Garsington Opera’s new A Midsummer Night’s Dream, though atmospheric, lacks an overall concept

United KingdomUnited Kingdom Garsington Opera 2024 [3] – Britten, A Midsummer Night’s Dream: Soloists, Garsington Opera Youth Company, Philharmonia Orchestra / Douglas Boyd (conductor). Garsington Opera at Wormsley, 21.6.2024. (CR)

Lucy-Crowe (Tytania) and Richard Burkhard (Bottom) © Craig Fuller

A Midsummer Night’s Dream – this performance happily falling on the summer solstice – naturally draws the imagination away from the city to the woods and forests which lie apart, especially in Britten’s operatic version of Shakespeare’s play which cuts most of the action at the Athenian court of Theseus and Hippolyta. Garsington Opera’s auditorium in the midst of the Wormsley Estate in the Chilterns is well placed to exploit that atmosphere with its transparent side walls already offering a view to the gardens and trees outside, so that the boundaries between closed-in theatre and the natural world beyond are already quite porous (and the stagings of various other operas there in the past have made use of that fact very effectively in the past).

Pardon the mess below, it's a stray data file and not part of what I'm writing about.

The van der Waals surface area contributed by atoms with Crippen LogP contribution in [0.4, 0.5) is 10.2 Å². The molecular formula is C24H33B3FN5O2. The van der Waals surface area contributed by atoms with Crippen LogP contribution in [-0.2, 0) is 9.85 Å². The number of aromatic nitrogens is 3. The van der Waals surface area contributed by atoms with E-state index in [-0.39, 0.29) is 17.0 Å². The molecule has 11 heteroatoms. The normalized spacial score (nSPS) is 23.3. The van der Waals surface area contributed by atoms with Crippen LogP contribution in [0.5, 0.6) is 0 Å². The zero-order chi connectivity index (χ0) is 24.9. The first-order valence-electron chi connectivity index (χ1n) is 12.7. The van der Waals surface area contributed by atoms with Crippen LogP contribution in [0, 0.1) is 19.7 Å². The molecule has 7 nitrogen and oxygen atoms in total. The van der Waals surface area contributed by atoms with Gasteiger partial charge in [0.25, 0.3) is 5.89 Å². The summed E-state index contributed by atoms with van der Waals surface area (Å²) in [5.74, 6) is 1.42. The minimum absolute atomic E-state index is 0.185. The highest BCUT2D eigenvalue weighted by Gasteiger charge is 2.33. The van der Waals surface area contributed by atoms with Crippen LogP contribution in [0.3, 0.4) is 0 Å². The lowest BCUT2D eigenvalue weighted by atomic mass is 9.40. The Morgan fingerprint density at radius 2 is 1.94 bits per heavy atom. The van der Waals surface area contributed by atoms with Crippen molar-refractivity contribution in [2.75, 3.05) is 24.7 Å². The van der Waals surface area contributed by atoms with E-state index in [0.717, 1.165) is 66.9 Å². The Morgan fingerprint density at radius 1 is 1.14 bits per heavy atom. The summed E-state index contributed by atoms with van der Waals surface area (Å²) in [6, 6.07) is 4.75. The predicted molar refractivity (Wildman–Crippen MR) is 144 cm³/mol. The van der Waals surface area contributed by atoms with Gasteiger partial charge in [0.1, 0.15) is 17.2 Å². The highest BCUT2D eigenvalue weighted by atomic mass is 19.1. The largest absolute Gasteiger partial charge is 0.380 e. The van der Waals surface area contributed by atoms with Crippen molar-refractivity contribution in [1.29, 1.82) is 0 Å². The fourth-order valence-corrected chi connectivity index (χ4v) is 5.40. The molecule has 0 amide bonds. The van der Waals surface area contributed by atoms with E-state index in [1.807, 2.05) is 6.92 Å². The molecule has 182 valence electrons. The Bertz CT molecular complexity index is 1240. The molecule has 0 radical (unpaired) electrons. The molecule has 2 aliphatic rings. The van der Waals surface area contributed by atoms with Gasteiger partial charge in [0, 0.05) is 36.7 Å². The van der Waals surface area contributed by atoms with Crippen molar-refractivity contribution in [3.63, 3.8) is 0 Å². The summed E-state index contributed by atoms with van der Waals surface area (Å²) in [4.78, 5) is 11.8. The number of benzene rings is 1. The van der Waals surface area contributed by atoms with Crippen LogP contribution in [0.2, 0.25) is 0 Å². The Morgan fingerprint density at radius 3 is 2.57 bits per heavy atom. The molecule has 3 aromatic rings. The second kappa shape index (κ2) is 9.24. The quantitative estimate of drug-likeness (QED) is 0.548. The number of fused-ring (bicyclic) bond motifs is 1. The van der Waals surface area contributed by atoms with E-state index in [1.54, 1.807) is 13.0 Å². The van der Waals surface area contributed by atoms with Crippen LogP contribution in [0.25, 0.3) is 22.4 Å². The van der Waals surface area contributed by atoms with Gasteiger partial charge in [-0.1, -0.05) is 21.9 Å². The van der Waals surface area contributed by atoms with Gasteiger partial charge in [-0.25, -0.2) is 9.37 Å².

For her new production (first seen at Santa Fe Opera in 2021), Netia Jones goes a step further in that, for Act I, the auditorium is opened at the back of the stage to show the trees outside; for the set itself, it as though nature is fighting back and claiming its own place again instead of that of an artificial, manmade, opera house, as a tree has sprouted through the sloping stage floor, spearing a grand piano in the process. Just as Britten’s music disclaims just about every possible grandiloquent, Romantic Wagnerian gesture, so the set shows nature smothering what man has made around it, rather than Hunding’s hut in Die Walküre being built around and dominating an ash tree, which is further subdued with the sword thrust into it. For Acts II and III the set is closed in and the transparent or open sides shuttered off to create a dark, shadowy environment; (uncredited) video projections on a disc show animals and creepy crawlies thriving in nature, before giving way to a full moon, with all the connotations that has in literature, art, and legend. The sense of the strange and sinister is evocatively conjured by having the children’s chorus of fairies clad in the black costumes of various different creatures, popping up unexpectedly from under the stage or behind the tree, and reclaiming the idea of fairies as somewhat dubious beings rather than charmingly glittering will-o’-the-wisps.